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A Different Brand of Hockey?

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04-21-2013, 09:50 PM
  #1
BlueAero
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A Different Brand of Hockey?

I'm a total noob here so apologies if this has already been discussed but, while enduring an extremely sloppy and disappointing effort from the Blues tonight, it struck me that the NHL game has changed in a very fundamental way in recent times....that being a serious reduction in the impact of the shot from the point as a reliable means of scoring goals on a regular basis. Watching Shattenkirk's shot go behind Giguere in the 3rd period tonight was an anomoly considering the way the game is currently being played. We just don't see it happening a much as we used to. Defensemen at large seem to almost always be positioned so that the shooting lanes are blocked....especially during the penalty kill. Most of the goals are either being scored on some sort of slick play in transition, an odd-man rush or as the result of an ugly play in a scrum down low. Makes me wonder if today's defensemen in general are simply not as skilled at shooting the puck from the point (hard to imagine) or if guys like Al MacInnis, Bobby Orr and Al Iafrate would have a lot more issues trying to score against today's defensive schemes than they did back in the day. Thoughts?

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04-21-2013, 10:06 PM
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Oberyn
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Honestly, our team can't make crisp passes. That's the main reason for our struggles in my opinion.

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04-21-2013, 10:08 PM
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MattyMo35
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6 goalie system.

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04-21-2013, 11:27 PM
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Mike Liut
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1 goalie and 5 defensemen. HitchHockey.com

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04-22-2013, 12:12 AM
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BadgersandBlues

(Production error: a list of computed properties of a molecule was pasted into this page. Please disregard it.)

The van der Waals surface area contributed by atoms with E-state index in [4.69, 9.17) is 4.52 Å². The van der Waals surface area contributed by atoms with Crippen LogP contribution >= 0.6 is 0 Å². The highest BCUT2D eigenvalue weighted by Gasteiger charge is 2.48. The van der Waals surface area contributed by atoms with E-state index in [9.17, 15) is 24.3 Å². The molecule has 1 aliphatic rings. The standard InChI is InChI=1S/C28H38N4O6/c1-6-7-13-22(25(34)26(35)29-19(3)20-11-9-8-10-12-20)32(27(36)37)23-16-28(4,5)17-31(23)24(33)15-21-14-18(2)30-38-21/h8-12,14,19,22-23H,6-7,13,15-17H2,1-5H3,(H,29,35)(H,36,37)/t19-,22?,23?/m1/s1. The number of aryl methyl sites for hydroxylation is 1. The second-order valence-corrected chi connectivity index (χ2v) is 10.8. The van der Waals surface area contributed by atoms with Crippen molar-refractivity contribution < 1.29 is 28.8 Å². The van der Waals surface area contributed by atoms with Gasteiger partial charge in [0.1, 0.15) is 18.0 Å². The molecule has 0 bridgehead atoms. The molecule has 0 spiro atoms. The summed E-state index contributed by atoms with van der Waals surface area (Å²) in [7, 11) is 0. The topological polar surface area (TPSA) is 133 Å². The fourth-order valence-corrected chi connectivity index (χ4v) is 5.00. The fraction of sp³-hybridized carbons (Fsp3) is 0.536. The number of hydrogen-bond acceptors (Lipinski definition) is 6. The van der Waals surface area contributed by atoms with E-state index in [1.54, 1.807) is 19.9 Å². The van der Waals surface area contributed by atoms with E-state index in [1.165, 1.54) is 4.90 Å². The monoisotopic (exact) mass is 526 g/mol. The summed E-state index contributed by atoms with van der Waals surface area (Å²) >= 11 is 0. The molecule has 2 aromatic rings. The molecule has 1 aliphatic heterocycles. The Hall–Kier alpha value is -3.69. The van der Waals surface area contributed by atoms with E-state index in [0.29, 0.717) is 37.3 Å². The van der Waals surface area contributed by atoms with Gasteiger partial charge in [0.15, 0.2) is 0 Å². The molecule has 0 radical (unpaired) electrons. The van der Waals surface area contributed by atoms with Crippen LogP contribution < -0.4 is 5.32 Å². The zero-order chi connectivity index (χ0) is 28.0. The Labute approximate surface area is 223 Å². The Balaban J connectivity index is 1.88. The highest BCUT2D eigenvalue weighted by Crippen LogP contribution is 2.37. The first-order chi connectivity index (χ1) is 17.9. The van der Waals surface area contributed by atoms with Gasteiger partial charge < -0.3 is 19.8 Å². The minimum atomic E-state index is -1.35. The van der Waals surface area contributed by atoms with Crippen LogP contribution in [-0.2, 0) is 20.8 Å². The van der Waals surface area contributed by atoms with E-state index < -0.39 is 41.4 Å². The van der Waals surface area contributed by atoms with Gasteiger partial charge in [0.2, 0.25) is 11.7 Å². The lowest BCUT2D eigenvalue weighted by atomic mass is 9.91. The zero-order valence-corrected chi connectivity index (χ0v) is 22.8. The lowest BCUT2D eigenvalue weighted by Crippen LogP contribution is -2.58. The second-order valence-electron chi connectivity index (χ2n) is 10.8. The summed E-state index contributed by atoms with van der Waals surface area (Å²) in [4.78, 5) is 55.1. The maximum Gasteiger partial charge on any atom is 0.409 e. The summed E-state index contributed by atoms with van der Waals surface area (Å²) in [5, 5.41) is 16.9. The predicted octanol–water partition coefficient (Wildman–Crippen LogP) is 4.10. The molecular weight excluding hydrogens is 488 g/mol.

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Originally Posted by GoofSlashFoig View Post
Honestly, our team can't make crisp passes. That's the main reason for our struggles in my opinion.
I totally agree with this. I've thought for a couple of years now that we have to be one of the worst passing teams in the NHL. Just watch a game for how many times we make a terrible pass, or even worse, someone makes a good pass, and the person accepting it flubs it hard. It's astronomical. It's boggling. A couple of years ago, I thought it was the system. But we've been through three head coaches and it's still happening.

I mean, look at what happened the two times we actually made a nice pass in tonight's game. Backes scored a goal, and Steen should have off of Schwartz's pass. And both of those passes I was like, wow, we actually made a nice pass there!!! The rest of the game we could barely carry the puck across center ice without screwing up simple tape to tape passes. Most of our defensive zone issues also stem from the fact that we can't make decent passes up and out. It wasn't as glaring last year as this year, but this year it's back in full affect.

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04-22-2013, 12:15 AM
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Originally Posted by BadgersandBlues View Post
I totally agree with this. I've thought for a couple of years now that we have to be one of the worst passing teams in the NHL. Just watch a game for how many times we make a terrible pass, or even worse, someone makes a good pass, and the person accepting it flubs it hard. It's astronomical. It's boggling. A couple of years ago, I thought it was the system. But we've been through three head coaches and it's still happening.

I mean, look at what happened the two times we actually made a nice pass in tonight's game. Backes scored a goal, and Steen should have off of Schwartz's pass. And both of those passes I was like, wow, we actually made a nice pass there!!! The rest of the game we could barely carry the puck across center ice without screwing up simple tape to tape passes. Most of our defensive zone issues also stem from the fact that we can't make decent passes up and out. It wasn't as glaring last year as this year, but this year it's back in full affect.
Yep, I agree.

Watch games of other teams (Chicago, Pittsburgh, and even Detroit and San Jose). We do not pass like they do. We are a better overall team than SJ and Detroit, but they still have us beat in that category.

Hell, even ****ing Palushaj's pass to McGinn tonight is better than a lot of the stuff we do.

Team really needs to improve in that area, and get more creative to boot.

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04-22-2013, 01:07 AM
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They all make those slick through the legs passes and no look backhand passes to guys in the slot for a one timer. We just never seem to be able to make great passes.

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04-22-2013, 02:28 AM
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MattyMo35
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Quote: